Category Archives: TIFF 2013

The Unknown Known – Director, Errol Morris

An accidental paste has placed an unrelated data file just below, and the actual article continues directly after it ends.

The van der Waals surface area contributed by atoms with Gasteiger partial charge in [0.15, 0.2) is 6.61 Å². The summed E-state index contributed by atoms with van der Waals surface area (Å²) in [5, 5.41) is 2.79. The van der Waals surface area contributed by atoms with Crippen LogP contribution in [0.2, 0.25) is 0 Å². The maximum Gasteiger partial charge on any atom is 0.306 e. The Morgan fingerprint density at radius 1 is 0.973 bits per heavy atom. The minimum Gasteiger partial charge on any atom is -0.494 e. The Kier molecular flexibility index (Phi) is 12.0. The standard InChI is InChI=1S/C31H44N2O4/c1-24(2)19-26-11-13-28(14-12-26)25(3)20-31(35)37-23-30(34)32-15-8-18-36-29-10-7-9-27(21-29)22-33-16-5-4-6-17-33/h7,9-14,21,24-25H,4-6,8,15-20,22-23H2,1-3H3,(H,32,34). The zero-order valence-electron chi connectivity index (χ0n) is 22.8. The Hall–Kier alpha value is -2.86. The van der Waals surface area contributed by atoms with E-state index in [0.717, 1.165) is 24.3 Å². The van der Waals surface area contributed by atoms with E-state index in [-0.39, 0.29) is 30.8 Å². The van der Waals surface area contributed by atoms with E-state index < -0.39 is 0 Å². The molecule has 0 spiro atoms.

Ten years ago Errol Morris made a film called The Fog of War which I saw at TIFF and thoroughly enjoyed. It focused on Robert S. McNamara, the Secretary of Defence for Presidents Kennedy and Johnson during the Vietnam War. It was basically an interview for nearly 90 minutes that held your attention riveted as he defended and reflected on his actions during one of the most unpopular wars in US history. This film uses the same technique to address the actions of Donald Rumsfeld who served as Secretary of Defence for George W. Bush during the Iraq war and the War on Terrorism. Whatever one thinks of these two men there is no question that they are immensely intelligent and believed in what they did but they were not ideologues – they were bureaucrats of the American Empire. One may wonder if they are lying or telling the truth or even whether they are ultimately evil men responsible for the death, torture and displacement of hundreds of thousands of Americans, Vietnamese and Iraqis. But I am not sure those are the right questions to ask. To call them evil or put the blame for America’s actions entirely on them is unfair and distorts the reality of an immense power exerting its dominance over the world. Still they were the ones to implement the policies of power and these two films are treasures that provide an insight into the world we live in and the role of the US in defining our history the very personal eyes of two influential men. An interesting question at the end of the film asked during the Q and A with the director: Do you (Errol Morris) think he (Rumsfeld) was lying to you? Morris answered by a quote from his movie Tabloid: If you tell a lie often enough, you may eventually come to believe it yourself.